The business person who has shown tremendous interest in the hotel sector is a gentleman by the name of Manutra. He is exploring the possibility of putting up a five star hotel in Addis Ababa. From the Integrated Communications Technology (ICT) sector there is a company based in the southern Indian state of Andhra Pradesh, and they’ve done a lot of work in the field. The company is called crane solutions and I think they are excellent at providing IT solutions and will be great to work with in Ethiopia. I’m told that they are interested in investing up to USD 70 million for creating these solutions.
Capital: Returning back to your investments, what does Kanoria do in Ethiopia? 
Kanoria:  My business will contribute directly to the employment in the garment sector. It will help in creating new business opportunities around the plant where Ethiopian companies and smaller entrepreneurs involved in the garment industry will use our fabric for making trousers and jeans and other apparel. So our company will directly employ about 500 people and indirectly will create somewhere in the region of 10,000 jobs. It will be mostly for export, where our plans are to export fabrics worth about USD 30 million annually.  We are in the process of leasing land around the town of Bishoftu (Debre Zeit); and as soon as we acquire it we expect to complete the construction of our plant somewhere around the end of this year.
Capital: As you already stated, Ethiopia and India have a long history, particularly in the education sector. As investors, apart from investing your capital, what’s your role going to be in knowledge transfer and expertise?
Kanoria:
Actually, the ICT sector, which I mentioned earlier, is about knowledge sharing. Any technology and investment which comes into the country has a knowledge sharing component attached to it. This time around, we don’t have anyone in our delegation directly involved in the education sector, as it is a business delegation, but certainly there’s a tremendous opportunity to have a relationship in skills’ and capacity building. Next time, there will be people from our side who will be coming here that are directly involved in those relevant sectors.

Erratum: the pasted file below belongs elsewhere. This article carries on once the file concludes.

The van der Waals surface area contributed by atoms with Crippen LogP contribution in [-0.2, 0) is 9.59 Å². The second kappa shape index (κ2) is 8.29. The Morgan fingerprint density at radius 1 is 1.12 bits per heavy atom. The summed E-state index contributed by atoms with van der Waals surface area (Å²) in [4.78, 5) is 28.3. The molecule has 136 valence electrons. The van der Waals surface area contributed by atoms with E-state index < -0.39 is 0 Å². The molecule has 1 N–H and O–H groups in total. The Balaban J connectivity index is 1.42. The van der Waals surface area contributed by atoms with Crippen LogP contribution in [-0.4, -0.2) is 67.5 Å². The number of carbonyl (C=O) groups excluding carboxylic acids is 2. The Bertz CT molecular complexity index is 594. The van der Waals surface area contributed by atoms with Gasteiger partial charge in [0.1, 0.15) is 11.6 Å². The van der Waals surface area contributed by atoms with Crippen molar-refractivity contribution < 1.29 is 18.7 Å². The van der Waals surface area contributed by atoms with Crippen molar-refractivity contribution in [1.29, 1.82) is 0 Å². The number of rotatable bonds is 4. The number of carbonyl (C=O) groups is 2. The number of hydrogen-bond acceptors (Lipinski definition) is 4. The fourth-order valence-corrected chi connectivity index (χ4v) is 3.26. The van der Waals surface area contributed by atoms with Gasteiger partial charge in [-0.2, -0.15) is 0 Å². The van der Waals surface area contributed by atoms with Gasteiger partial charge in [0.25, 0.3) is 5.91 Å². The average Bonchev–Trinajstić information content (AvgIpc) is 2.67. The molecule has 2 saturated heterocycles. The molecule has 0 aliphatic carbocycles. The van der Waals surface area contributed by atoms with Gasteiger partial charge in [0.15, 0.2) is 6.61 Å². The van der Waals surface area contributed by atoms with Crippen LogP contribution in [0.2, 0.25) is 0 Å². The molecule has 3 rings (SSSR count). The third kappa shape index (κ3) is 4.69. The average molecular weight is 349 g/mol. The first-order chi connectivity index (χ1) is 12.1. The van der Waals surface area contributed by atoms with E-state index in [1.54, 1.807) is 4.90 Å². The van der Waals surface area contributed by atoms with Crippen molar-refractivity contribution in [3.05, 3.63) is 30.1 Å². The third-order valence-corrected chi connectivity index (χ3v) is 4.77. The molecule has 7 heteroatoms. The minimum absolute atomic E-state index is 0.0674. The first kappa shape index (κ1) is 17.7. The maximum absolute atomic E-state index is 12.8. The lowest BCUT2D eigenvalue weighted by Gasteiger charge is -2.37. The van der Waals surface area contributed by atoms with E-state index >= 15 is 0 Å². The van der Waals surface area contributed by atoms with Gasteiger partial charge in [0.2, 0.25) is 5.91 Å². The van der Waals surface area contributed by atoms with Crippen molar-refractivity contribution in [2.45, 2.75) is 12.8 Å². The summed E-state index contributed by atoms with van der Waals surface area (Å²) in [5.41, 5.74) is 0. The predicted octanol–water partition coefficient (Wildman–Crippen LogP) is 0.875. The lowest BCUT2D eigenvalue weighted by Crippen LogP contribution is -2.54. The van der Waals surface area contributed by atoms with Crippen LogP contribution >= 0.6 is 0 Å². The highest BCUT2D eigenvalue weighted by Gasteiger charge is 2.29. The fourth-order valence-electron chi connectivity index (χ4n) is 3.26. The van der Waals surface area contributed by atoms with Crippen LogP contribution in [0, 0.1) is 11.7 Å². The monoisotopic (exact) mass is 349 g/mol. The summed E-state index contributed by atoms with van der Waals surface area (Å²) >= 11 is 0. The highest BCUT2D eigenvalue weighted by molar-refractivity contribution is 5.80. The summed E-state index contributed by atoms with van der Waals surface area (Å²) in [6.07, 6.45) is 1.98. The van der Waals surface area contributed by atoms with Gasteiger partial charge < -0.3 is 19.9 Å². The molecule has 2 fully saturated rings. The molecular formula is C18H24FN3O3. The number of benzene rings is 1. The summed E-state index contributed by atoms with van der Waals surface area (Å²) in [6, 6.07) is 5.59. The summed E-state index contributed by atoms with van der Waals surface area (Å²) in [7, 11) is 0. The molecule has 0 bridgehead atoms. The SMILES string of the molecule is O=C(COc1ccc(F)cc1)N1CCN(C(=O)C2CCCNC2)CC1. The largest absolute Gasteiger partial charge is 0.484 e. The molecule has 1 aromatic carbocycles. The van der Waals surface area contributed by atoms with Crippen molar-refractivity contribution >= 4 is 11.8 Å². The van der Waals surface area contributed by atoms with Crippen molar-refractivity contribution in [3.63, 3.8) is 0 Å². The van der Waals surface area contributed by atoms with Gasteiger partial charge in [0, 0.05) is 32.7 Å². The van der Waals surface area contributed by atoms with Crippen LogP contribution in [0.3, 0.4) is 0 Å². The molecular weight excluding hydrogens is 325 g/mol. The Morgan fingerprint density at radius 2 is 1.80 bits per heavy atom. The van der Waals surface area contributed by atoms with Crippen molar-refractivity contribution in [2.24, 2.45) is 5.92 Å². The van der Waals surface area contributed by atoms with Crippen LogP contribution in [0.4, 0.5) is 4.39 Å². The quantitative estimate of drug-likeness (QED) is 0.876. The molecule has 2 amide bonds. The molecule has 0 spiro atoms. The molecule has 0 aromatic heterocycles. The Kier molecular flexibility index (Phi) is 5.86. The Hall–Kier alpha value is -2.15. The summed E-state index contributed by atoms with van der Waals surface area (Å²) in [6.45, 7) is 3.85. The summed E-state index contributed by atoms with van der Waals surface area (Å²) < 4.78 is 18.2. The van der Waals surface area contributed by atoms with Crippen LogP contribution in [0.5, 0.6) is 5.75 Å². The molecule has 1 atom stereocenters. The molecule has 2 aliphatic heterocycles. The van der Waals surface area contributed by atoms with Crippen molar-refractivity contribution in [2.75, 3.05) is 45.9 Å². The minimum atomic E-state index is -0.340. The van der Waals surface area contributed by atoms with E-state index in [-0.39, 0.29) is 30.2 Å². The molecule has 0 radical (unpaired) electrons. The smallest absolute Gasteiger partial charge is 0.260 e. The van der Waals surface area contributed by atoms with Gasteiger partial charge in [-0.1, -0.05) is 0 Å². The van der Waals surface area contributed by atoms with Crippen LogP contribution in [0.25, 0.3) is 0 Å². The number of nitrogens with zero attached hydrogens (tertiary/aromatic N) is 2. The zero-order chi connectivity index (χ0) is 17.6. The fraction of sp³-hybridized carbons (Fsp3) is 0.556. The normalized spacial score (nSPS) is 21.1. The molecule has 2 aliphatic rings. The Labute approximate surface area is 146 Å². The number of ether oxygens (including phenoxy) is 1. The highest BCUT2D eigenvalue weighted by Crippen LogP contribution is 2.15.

Capital: What will be the Federation of the Indian Chamber of Commerce and Industry’s (FICCI)  interaction with Ethiopia, in particular, and Africa in general?
Kanoria:
FICCI would open an office in Africa because it has a separate Africa desk and it’s also the Secretariat for the India-Africa CEO forum. The CEO forum has been formed under the African Union Commission (AUC), so it consists of all 54 countries.
Capital: What would you say is the current state of Indian investments in Ethiopia and Africa and the Indian government’s role in promoting it?
Kanoria:
The Indian government has created lines of credit through the Export-Import (EXIM) bank. If I’m not mistaken, it is USD 1 billion for Africa; hence, the Indian government is supporting Indian investments by providing finance at a lower rate of interest, especially for Africa. But the initiative of investing in Africa is largely taken by the private sector. The Indian government does participate in the development of some infrastructure projects in Africa, like railways. I think in Ethiopia the Indian government has also supported development in the northern region, particularly around the town of Kombolcha, so it’s proactive in many African countries and in particular in Ethiopia.
Capital: As you’ve already mentioned, there is legal framework through which business ties are planned and encouraged between Ethiopia and India. Could you tell me about the current legal framework and agreements between the two countries that would allow smooth trade relations?
Kanoria:
FICCI has an agreement with the Ethiopian Chamber of Commerce and Sectoral Association (ECCSA) which is to promote business, and within that legal framework there are two issues which are pending. One is the creation of a bilateral investment promotion and protection treaty and the second is the ratification of the double taxation treaty, so I would urge both the Indian government and the Ethiopian government to expedite the improvement of current legal frameworks which will help the growth of investment.
Capital: As an investor, personally, do you have any additional ideas and suggestions to make Ethiopia a more inviting place for investors?
Kanoria:
Personally, I think it’s very important that Ethiopia also works within the COMESA agreement or treaty as is the case with the African Growth and Opportunity Act (AGOA). Ethiopia needs to create a base for Indian investors who are willing to make Ethiopia the foundation for their ventures into the African market. 
Capital: In your opinion, what sectors do you think are of special significance to Ethiopia?
Kanoria:
I believe Ethiopia has lots of opportunities in all sectors, but to my way of thinking, the agriculture sector and related industries is of special significance. Ethiopia is one of the few countries which is still producing organic crops and is endowed with good soil; therefore, Ethiopian agricultural productivity is excellent. I think one very big opportunity which India needs to look at is the food processing industry which has direct linkage with the agricultural sector as well as the sugar industry.  
Capital: Any last comments?
Kanoria:
My assessment is that the relationship between Ethiopia and India will grow tremendously and there will be a lot of investment in Ethiopia in the near future. I also personally think that the Ethiopian PM’s plans for Indian investments worth USD 10 billion will be a reality and that the ties between the two countries will continue to become very strong.